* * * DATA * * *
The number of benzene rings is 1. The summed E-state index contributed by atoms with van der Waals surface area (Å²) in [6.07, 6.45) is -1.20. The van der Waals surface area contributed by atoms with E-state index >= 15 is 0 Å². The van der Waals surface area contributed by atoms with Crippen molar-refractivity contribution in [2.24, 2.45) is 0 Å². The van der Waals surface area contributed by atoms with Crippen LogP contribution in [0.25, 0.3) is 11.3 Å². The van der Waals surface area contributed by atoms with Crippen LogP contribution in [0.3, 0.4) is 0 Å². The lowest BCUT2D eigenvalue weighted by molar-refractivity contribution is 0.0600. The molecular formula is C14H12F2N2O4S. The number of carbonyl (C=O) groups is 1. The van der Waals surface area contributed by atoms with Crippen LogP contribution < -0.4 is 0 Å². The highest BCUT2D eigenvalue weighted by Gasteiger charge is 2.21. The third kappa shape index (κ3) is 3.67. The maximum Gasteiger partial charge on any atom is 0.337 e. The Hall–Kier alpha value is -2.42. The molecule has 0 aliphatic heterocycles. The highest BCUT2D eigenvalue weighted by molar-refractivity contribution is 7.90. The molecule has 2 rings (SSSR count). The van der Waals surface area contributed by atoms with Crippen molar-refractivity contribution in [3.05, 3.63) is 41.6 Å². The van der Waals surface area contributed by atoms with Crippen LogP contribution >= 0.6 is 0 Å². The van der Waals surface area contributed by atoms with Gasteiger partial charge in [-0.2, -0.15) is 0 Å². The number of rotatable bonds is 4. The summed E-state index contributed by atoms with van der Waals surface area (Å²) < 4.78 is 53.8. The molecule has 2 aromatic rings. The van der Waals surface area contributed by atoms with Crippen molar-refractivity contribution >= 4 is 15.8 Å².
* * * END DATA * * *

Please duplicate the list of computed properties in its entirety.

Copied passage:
The number of benzene rings is 1. The summed E-state index contributed by atoms with van der Waals surface area (Å²) in [6.07, 6.45) is -1.20. The van der Waals surface area contributed by atoms with E-state index >= 15 is 0 Å². The van der Waals surface area contributed by atoms with Crippen molar-refractivity contribution in [2.24, 2.45) is 0 Å². The van der Waals surface area contributed by atoms with Crippen LogP contribution in [0.25, 0.3) is 11.3 Å². The van der Waals surface area contributed by atoms with Crippen LogP contribution in [0.3, 0.4) is 0 Å². The lowest BCUT2D eigenvalue weighted by molar-refractivity contribution is 0.0600. The molecular formula is C14H12F2N2O4S. The number of carbonyl (C=O) groups is 1. The van der Waals surface area contributed by atoms with Crippen LogP contribution < -0.4 is 0 Å². The highest BCUT2D eigenvalue weighted by Gasteiger charge is 2.21. The third kappa shape index (κ3) is 3.67. The maximum Gasteiger partial charge on any atom is 0.337 e. The Hall–Kier alpha value is -2.42. The molecule has 0 aliphatic heterocycles. The highest BCUT2D eigenvalue weighted by molar-refractivity contribution is 7.90. The molecule has 2 rings (SSSR count). The van der Waals surface area contributed by atoms with Crippen molar-refractivity contribution in [3.05, 3.63) is 41.6 Å². The van der Waals surface area contributed by atoms with Crippen LogP contribution >= 0.6 is 0 Å². The van der Waals surface area contributed by atoms with Gasteiger partial charge in [-0.2, -0.15) is 0 Å². The number of rotatable bonds is 4. The summed E-state index contributed by atoms with van der Waals surface area (Å²) < 4.78 is 53.8. The molecule has 2 aromatic rings. The van der Waals surface area contributed by atoms with Crippen molar-refractivity contribution >= 4 is 15.8 Å².